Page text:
PMD Pro Success Story: Maged Kassoum

PMD Pro Success Story: Maged Kassoum

Case Studies, PMD Pro, PMD Pro Certification, Project Management

Name: Maged Kassoum
Country: Syria
Study: Self-Study or Training 

“I am Maged Kassoum. A humanitarian young man worker based in Syria. I think no effort is required to define or explain SYRIA.
I am writing to tell you about my experience in achieving PMD Pro Level1, especially how I proudly gained PMD Pro certificate.

Living in conflict zone, I apprehend the deep need for acquiring more professional skills and competences in humanitarian domain, especially in project development sector. I joined many INGOs: Syria Recovery Trust Fund/SRTF as field coordination officer; Islamic Relief Worldwide as FLS project officer and ACTED as TVET and SME Livelihoods assistant.

During that time, my need to have more knowledge about managing projects increased fast; it even turned to a must. I was eager to attend and to study the most professional course which enable me to manage relief and aid projects professionally.

Again, short time available to educate myself due to my engagement in relief work, unsafe environment due to different war works- fighting between opposed sides, battles, air attacks and different bombardment- and other catastrophic circumstances prevented me from attending development and training center.

At last, I decided to search the internet for the ideal platform which can grant me this professional training. I registered in disasterready.org because I see it verified and reliable one. I read about PMD Pro in its content.

I started studying the course step by step taking notes and important pieces of information on my notebook. Learning PMD Pro is honestly exciting process. It needs you to be patience and it requires to focus and to concentrate on different Important details which includes all analysis processes, treatments, plans and charts from different sides and aspects. This is because PMD Pro course is really comprehensive one. It has rich and valuable content. I studied unit by unit making use and exploiting my past experience and knowledge in Humanitarian domain. I could feel the increase of my knowledge during the progress in learning process among the content units. So many concepts, topics and ideas with which I am familiar are enhanced along with my acquisition of new concepts, principles and fundamentals of project management.

Maged Kassoum success story with Project Management in Syria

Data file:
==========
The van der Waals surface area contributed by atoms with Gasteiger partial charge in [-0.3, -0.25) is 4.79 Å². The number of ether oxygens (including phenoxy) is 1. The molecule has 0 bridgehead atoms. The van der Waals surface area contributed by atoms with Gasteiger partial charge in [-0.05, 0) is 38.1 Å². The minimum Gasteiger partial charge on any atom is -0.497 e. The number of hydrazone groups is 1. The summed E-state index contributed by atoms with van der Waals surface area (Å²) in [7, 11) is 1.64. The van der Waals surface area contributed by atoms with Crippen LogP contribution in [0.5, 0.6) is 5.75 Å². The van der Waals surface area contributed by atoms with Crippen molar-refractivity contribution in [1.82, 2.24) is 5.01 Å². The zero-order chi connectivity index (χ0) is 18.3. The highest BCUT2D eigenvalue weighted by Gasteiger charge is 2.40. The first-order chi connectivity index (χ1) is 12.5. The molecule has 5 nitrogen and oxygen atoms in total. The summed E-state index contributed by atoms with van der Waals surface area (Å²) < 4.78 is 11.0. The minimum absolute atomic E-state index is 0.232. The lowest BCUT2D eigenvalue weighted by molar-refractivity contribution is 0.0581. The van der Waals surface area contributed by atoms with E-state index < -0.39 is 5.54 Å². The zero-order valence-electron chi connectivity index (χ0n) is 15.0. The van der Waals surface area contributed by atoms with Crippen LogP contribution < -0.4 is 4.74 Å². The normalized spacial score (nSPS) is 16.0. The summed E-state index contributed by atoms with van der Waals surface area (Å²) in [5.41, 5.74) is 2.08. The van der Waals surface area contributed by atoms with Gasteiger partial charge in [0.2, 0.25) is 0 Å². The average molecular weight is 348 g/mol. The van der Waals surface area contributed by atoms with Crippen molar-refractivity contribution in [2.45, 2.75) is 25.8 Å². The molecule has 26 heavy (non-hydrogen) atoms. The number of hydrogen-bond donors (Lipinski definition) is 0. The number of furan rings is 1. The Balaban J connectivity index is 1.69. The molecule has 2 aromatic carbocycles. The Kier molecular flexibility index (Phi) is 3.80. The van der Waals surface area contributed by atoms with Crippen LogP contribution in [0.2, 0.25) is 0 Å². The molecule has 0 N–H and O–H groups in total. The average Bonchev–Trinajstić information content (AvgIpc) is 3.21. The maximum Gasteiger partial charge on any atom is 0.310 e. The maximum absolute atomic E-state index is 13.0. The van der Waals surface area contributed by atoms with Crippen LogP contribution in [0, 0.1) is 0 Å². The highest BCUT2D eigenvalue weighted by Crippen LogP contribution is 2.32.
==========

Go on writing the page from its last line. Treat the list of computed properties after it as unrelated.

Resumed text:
Really, this course is ordered in proper manner which enables trainees to understand, practice and to test themselves. Moreover, PMD Pro course is divided into separated modules in a proper way in order for the trainee to absorb every subject well.

Another fundamental landmark which distinguishes studying PMD Pro is the ability to pause your study whenever you are obliged to depart your computer: cut or weak internet access or sudden loss of power resource-as most frequently happened in conflict states like Syria. You can resume your study from the point you stopped at last time at any time you are ready again.

In my opinion, primary exam of the units and quizzes for each unit or basic and essential idea and concepts in PMD Pro program are the most distinguished features of the adopted methodology in this platform.

After I successfully finished studying the course including all assigned materials and units, I contact PMD Pro training team requesting access to attend the exam. Short time later, they answer me with approval and they dispatched me the code which enables me to take the exam. I prepared myself well to take the exam taking into consideration all preparedness. I started the exam on 4th September. Unfortunately, I did not reach the middle of the exam as I remember when my town encountered brutal air raids. Many air strikes hit the area where I live. Internet access was cut and I was forced to leave my computer. This DESTROYED my entire dream! Two days later, I access the exam portal to know I lost my chance to resume the exam. I think I left it open when I exited it first time.

There is no hope left! I reflect on my situation and I decided to contact the administration of PMD Pro Exam Administration and PMD Guide to explain my situation. Really, I communicated with them illustrating my situation and conditions. Immediately, they respond to my appeal and promise me to grant me the opportunity to take the exam again. Many thanks from my heart to The Disaster Ready Team, APMG and others!

The order of the PMD exam is excellent. The way, according to which the questions are prepared is interactive. In addition, there is enough time given to students who studied the course to pass it. Furthermore, the exam has variety of questions which amazingly cover the entire course so that students who studied the course well will definitely feel content with the PMD Pro exam and its questions.

Now I feel pleasure and satisfaction after I passed the exam and after I got the certificate which will be issued soon. Again, I would love to express my gratitude for PM4NGOs for helping me reaching my destination. Really, PMD Pro has increased my knowledge in humanitarian work and development project sector. I am sure I will apply what I learnt from this course in the coming days making use of the content and I am sure PMD Pro course will upgrade my career status.